Industrial, Architectural & Historical Heritage
Waynesboro is remarkable for its rich historical and cultural heritage, yet remains a quintessential example of small town America. From its founding before the French and Indian War (1749), it became an important commercial outpost on the main wagon road between Baltimore and Pittsburgh (now Rt. 16, which runs through the town as Main Street). The town played a role in some of the key battles of the Civil War, and emerged as a center for industrial development from 1870 to 1930.
Waynesboro's Golden Age
In the 1870s Waynesboro began what would become its “Golden Age of Prosperity.” Local industries like Geiser Manufacturing, Frick Company, Landis Tool and others invented a number of early steam-driven tools and equipment for logging and farming, with later developments and innovations in refrigeration and many aspects of mechanical engineering. Some of Waynesboro’s 19th-century industries have grown into modern global companies.
The prosperity resulting from local industries left a rich architectural legacy in the many Victorian-era homes and commercial structures that still grace our community. The photo at left, taken in 1960 by renowned local photographer, Sylvester Snyder, highlights Main Street's striking architectural streetscape. The view from this vantage point is nearly the same today, minus the forest of antennas visible on the rooftops.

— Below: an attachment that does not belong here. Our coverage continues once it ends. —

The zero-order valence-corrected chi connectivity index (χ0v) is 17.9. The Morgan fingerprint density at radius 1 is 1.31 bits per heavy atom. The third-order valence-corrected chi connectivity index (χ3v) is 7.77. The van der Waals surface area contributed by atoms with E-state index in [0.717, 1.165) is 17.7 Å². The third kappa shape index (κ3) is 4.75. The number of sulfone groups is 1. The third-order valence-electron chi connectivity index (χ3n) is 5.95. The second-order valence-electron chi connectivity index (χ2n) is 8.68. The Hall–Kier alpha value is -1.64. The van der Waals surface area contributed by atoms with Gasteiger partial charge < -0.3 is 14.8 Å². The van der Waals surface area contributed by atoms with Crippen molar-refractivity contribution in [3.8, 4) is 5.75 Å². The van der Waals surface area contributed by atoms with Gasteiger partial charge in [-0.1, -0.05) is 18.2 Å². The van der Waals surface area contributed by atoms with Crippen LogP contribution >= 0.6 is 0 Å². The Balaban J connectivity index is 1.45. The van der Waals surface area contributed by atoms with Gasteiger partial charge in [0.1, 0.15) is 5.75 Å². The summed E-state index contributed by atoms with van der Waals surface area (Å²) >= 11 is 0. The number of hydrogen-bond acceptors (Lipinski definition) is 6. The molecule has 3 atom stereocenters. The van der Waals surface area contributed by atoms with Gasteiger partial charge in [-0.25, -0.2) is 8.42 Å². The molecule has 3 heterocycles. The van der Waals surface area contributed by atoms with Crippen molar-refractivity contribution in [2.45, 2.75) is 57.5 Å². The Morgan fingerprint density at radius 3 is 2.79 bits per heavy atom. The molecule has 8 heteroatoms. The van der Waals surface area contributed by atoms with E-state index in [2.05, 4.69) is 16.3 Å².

Civil War Connections
Students of the Civil War will find much to explore in our area, from the staging ground of John Brown’s raid on Harper’s Ferry, the Underground Railroad’s use of area limestone caverns and farms to funnel slaves to freedom, to the role Waynesboro played in the events surrounding the Battle of Gettysburg.
Highlights include Stuart’s Raid into Pennsylvania, and the role of our valley in troop movements connected to the burning of Chambersburg and to the Battle of Antietam in Sharpsburg, Md.
In 1863, Waynesboro was occupied by Confederate troops on their way to Gettysburg. Under Gen. Jubal Early, troops crossed the 1857 Welty’s Bridge, a stone-arch structure used for automobile traffic until 1988. The bridge still stands just minutes from downtown Waynesboro, and is shown here in a photograph from the Waynesboro Historical Society's Bob Ringer Collection.
The Battle of Monterey—the only battle fought on both sides of the Mason-Dixon line—was conducted on the ridge just above Waynesboro. And local lore includes a story about General Robert E. Lee watering his horse in Waynesboro’s Centre Square on his retreat from Gettysburg.